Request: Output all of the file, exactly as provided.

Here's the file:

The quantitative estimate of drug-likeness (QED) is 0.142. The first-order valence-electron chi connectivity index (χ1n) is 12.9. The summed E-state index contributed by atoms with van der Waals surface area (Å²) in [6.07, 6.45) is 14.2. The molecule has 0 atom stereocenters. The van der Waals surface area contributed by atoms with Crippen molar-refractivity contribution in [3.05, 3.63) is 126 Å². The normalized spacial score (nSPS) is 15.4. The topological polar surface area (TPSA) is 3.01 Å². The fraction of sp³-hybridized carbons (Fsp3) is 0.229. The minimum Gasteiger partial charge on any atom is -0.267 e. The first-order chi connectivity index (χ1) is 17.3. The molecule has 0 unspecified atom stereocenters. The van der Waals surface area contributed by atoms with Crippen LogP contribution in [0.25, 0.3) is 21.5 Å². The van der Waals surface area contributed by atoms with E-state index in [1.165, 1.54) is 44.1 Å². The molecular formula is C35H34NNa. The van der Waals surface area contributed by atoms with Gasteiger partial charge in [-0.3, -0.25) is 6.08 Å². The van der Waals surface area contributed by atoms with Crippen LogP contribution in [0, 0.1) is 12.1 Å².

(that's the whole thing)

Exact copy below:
The quantitative estimate of drug-likeness (QED) is 0.142. The first-order valence-electron chi connectivity index (χ1n) is 12.9. The summed E-state index contributed by atoms with van der Waals surface area (Å²) in [6.07, 6.45) is 14.2. The molecule has 0 atom stereocenters. The van der Waals surface area contributed by atoms with Crippen molar-refractivity contribution in [3.05, 3.63) is 126 Å². The normalized spacial score (nSPS) is 15.4. The topological polar surface area (TPSA) is 3.01 Å². The fraction of sp³-hybridized carbons (Fsp3) is 0.229. The minimum Gasteiger partial charge on any atom is -0.267 e. The first-order chi connectivity index (χ1) is 17.3. The molecule has 0 unspecified atom stereocenters. The van der Waals surface area contributed by atoms with Crippen LogP contribution in [0.25, 0.3) is 21.5 Å². The van der Waals surface area contributed by atoms with E-state index in [1.165, 1.54) is 44.1 Å². The molecular formula is C35H34NNa. The van der Waals surface area contributed by atoms with Gasteiger partial charge in [-0.3, -0.25) is 6.08 Å². The van der Waals surface area contributed by atoms with Crippen LogP contribution in [0, 0.1) is 12.1 Å².